16 April 2020
This note provides an update to the overview provided on 2 April 2020.
See here: The Scottish Courts and COVID-19
The lockdown of the civil judicial system has led to calls of concern from the Faculty of Advocates that the Scottish Courts and Tribunals Service (SCTS) was “mothballing” civil business. Strong words from Faculty. The Law Society of Scotland has also raised its concerns over the issue and encouraged the SCTS to address the sector’s concerns.
The SCTS has refuted that it is mothballing court business, highlighting that the measures it has taken are to protect its employees and public health. However, there is a fear that the Scottish judicial system may, in this respect, be falling behind its English & Welsh counterparts in its adaptation to and embracement of modern technology. The concern is that this may act as a deterrent to litigants in the future from choosing Scotland as their forum of choice, particularly for commercial disputes.
The issue was brought sharply in to focus by the Court of Appeal judgment in Teeside Gas Transportation Limited v Cats North Sea Limited & Ors, issued on 8 April 2020 in which Sir Geoffrey Vos explained the process by which the appeal was heard as follows:
“I want only to mention briefly the way in which the hearing of this appeal was conducted. Thanks to the hard work and cooperation of court staff, the parties and their lawyers, this appeal was conducted entirely remotely by the use of Skype for Business. It was completed comfortably within the 1.5-day estimate, and both leading counsel had a proper opportunity to make their submissions, to confer with their junior counsel, and to take proper instructions from their instructing solicitors and clients. ….Some 19 individuals, including the members of the court, were signed in to the Skype conferencing facility at any one time.”
The speed and adaptability demonstrated by the Courts and Tribunals Judiciary in making the necessary arrangements to ensure the appeal was heard is admirable. It is against this background that the recent announcement by the Scottish Courts Service, that Inner house (appeal) business in the Court of Session is to begin remotely from 21 April 2020, is a step in the right direction. The SCTS has said that it is listening and responding to the profession. It issued a statement commenting that:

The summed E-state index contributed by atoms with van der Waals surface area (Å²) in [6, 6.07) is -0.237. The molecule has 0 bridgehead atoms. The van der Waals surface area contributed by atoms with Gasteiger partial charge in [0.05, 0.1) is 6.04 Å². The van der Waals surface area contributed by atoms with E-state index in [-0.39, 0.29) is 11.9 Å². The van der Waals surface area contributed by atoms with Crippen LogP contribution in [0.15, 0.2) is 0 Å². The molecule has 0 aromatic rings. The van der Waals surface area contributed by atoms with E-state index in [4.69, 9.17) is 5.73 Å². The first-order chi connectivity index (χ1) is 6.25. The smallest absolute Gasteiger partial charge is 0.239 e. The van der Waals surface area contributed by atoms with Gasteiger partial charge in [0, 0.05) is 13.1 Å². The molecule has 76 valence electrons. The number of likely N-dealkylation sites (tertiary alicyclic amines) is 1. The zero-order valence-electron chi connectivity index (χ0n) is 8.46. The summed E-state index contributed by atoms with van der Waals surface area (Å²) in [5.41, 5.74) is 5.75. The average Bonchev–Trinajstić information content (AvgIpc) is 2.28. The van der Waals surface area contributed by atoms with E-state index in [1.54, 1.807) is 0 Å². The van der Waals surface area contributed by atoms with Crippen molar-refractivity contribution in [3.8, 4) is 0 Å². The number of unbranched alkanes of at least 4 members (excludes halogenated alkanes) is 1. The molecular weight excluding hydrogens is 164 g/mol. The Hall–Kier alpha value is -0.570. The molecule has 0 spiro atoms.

“We are working to introduce remote digital hearings for Inner House Appeals and will be seeking to expand this into other areas of civil business. Further guidance will be available in the coming week, enabling suitable procedural business to be heard remotely.
Increasing digital hearings is not just about technology but includes people and processes. While digital hearings enable practitioners to remain at home conducting business online, the reality is that the majority of civil court processes are still heavily paper based, currently requiring more staff to travel to courts in order to create digital bundles to allow hearings to proceed.”
The SCTS’s statement provides a clear note of caution for those anticipating a swift and seamless move into digital remote hearings.
The fact is that court processes for individual cases are predominantly paper based. It is therefore no small task to convert existing court processes into a digital format, together with the IT involvement to put in place the necessary secure links for the judiciary to conduct the hearings remotely. Parties can undoubtedly assist the SCTS in pulling together electronic bundles of papers, but this will only go so far. The SCTS requires its own IT infrastructure to support a move to digital working and it is unclear if it is equipped with the necessary technology as it stands.
Nonetheless, the SCTS commitment to the use of technology to allow hearings to proceed remotely is, at least, a step forward. This is particularly so in the current climate and with an eye to the future and, perhaps, a re-think on whether physical ‘in court’ appearances are required. If hearings can be dealt with remotely, this could lead to savings on costs for parties if hearings took place at a scheduled time instead of the hours that can be lost at court in waiting on cases to call. There is also the added benefit that video hearings can be recorded and referred back to in subsequent procedure, if necessary. However, these are, perhaps, issues for another day.
The point for the day is that the courts in Scotland appear, albeit slowly, to be moving in the right direction. At BTO, we have raised with the Law Society the need to facilitate the resumption of civil business before the courts and the need for the profession to work collaboratively with the SCTS for the benefit of clients and in order to maintain the image of Scotland as a jurisdiction of choice.
Mark Hastings, Senior Associate and Solicitor Advocate E: email@example.com T: 0141 225 5293